Economic development for Northern Ontario means learning to add value to the resources we export. I have heard a Conservative candidate say that by building pipelines we add value, but this is a deep, deep misunderstanding. Pumping oil out faster is not adding value. To add value you have to do more to the resource before you ship it out.
Wood is one of the two major export products for Northern Ontario. There is a major opportunity to add value to that wood that we are passing up. Cross Laminated Timber (CLT) is a building product that will be in huge demand, and we have the resource and skill needed to produce it. This is an example “low-hanging fruit” for Northern economic development.
The easy way to think about CLT is to imagine taking lots of the 2x4s we already produce, gluing them into solid slabs, and machining all the edges so they snap together like lego blocks. We have added value, so we have more jobs in Northern Ontario. We have made a relatively low value product into a premium building material, so we get more money per tree. Value added. Jobs.
CLT is an advanced building technoloogy, already produced in Europe, Quebec and BC. Ontario lags, and this not only hurts the Northern economy, it hurts the National economy. Here in Sudbury we have one of Ontario’s first experiments with CLT in the Laurentian School of Architecture. In Quebec, Nordic Structures, a construction firm, already has a beautiful 13 story condo on the drawing boards. Quebec has a more advanced building code and a better economic development strategy for its wood sector than Ontario.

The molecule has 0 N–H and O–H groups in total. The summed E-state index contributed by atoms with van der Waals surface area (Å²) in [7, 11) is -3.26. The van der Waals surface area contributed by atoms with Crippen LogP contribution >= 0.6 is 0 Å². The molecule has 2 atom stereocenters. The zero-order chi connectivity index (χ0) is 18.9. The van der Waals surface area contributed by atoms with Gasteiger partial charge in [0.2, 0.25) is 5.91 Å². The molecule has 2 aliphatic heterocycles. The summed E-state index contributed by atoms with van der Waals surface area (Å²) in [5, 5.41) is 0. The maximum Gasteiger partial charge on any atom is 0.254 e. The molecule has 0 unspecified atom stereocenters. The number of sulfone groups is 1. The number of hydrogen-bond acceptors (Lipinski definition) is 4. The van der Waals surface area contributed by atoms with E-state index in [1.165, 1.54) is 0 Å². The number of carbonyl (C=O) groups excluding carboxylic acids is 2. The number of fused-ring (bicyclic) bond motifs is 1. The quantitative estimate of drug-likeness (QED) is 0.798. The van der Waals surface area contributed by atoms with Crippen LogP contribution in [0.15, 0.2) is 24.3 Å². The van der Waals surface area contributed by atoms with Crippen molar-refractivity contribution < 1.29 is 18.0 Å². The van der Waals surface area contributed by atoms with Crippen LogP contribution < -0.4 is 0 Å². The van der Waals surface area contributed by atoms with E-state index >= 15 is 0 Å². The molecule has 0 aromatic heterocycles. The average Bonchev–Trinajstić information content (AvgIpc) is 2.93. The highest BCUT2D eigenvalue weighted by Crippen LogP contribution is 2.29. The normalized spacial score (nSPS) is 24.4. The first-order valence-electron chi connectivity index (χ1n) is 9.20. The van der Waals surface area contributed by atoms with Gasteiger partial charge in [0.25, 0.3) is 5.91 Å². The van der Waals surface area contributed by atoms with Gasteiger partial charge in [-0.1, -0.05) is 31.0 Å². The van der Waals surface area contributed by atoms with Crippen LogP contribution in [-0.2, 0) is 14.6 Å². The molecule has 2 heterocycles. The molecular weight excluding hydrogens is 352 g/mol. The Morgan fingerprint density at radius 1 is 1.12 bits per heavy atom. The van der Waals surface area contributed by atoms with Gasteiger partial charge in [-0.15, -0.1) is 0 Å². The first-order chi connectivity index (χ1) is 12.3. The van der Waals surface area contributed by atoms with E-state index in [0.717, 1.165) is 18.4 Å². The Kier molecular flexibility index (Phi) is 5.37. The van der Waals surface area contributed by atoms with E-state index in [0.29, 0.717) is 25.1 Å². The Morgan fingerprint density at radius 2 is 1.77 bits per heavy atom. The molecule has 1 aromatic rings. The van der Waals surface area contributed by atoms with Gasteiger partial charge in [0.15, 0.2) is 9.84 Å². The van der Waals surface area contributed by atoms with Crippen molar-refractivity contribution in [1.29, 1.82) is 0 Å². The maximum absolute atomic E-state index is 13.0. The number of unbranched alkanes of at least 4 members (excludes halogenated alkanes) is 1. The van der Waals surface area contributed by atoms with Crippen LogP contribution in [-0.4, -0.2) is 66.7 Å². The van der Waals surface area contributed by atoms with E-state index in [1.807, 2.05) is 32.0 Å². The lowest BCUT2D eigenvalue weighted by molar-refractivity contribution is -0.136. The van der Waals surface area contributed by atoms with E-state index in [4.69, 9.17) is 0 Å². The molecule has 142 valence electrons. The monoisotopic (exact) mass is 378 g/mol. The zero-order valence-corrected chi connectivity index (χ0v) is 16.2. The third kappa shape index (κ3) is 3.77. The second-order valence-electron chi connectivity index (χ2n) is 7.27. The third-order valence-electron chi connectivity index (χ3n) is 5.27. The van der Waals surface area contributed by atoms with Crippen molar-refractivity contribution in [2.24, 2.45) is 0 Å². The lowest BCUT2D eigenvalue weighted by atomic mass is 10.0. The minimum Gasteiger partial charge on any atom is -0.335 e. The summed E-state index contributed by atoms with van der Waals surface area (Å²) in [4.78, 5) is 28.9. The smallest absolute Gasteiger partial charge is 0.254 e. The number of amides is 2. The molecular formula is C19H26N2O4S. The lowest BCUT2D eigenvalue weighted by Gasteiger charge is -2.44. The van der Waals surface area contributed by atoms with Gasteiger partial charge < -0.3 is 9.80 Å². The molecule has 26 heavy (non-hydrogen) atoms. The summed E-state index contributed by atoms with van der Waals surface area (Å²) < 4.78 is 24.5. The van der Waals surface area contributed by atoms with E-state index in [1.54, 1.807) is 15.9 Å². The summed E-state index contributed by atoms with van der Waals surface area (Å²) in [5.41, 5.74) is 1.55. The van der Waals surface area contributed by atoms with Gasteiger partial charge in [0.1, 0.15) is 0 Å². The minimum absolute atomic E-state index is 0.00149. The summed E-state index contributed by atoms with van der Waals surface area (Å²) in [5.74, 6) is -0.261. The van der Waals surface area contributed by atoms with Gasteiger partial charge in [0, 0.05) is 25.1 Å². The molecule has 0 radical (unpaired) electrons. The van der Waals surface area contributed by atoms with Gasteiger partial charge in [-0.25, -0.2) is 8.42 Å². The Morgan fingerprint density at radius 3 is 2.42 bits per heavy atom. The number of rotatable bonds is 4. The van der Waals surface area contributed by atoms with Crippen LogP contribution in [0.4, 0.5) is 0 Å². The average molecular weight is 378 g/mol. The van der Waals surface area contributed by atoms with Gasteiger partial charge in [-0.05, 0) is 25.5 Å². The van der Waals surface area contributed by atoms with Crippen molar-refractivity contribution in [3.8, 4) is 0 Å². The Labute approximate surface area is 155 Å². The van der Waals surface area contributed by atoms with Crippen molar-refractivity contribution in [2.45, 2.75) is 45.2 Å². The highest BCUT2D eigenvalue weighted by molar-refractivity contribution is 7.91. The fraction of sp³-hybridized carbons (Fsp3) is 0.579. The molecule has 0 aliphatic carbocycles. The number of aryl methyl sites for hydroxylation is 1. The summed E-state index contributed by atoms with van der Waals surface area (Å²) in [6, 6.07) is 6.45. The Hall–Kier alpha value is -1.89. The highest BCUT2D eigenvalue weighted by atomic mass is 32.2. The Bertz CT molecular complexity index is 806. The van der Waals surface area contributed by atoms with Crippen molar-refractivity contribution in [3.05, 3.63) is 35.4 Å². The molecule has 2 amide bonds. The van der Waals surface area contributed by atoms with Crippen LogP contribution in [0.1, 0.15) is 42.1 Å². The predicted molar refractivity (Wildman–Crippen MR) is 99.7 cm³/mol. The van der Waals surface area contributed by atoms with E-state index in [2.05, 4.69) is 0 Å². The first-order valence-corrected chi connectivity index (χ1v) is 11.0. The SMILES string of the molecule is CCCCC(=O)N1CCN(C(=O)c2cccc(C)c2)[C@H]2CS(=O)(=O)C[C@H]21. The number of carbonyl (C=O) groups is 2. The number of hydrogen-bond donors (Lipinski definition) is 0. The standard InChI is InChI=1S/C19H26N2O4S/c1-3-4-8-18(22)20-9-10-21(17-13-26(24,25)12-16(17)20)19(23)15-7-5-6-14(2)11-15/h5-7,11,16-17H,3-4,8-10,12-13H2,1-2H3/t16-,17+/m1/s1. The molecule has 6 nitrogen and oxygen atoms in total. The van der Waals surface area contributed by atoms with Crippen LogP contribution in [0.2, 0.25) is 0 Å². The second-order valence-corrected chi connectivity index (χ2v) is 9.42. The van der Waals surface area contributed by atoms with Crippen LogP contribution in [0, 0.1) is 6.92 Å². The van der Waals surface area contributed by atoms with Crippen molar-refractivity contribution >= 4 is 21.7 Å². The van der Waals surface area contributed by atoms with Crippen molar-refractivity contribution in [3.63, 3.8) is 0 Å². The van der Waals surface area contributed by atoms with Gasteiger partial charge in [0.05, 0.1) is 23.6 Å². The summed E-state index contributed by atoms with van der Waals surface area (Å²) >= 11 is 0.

CLT has been promoted by Woodworks, an initiative of the Wood Products Council, and FPInnovations, Canada’s principle research organization supporting the Canadian forest sector’s global competitiveness. This is a proven technology.
What makes CLT one of the building materials of the future? First, it is a superior building technology – fire resistant, beautiful, fast to build with. Second, it is a carbon store. Solid wood stores carbon, CLT is a nearly permanent and even reusable carbon store. Producing competing building materials – steel and concrete – releases large amounts of CO2. Concrete also requires large amounts of sand and sand is becoming a scarce commodity. Sand mining has already caused over 100 Indonesian islands to disappear.
Climate change models suggest that a great deal of our forests will be destroyed by fire and bugs. Salvaging the trees attacked by the mountain pine beetle depressed the price of lumber for years. Dimensional lumber is a crowded market, however. CLT is a growing market. We can salvage much of the forest and turn it into CLT without hurting the less advanced producers.
I have been arguing for years that Ontario should be energetically promoting CLT. I pushed to have CLT in the new Architecture building. If I were elected as the Federal representative for Sudbury I would obviously be an effective promoter for this important economic initiative.
But this is an issue for all the Northern Mayors, and all our representatives right now. They have been too busy trying to catch smaller fish. It really is time to take the blinders off and work together to create jobs for Northerners in this new industry.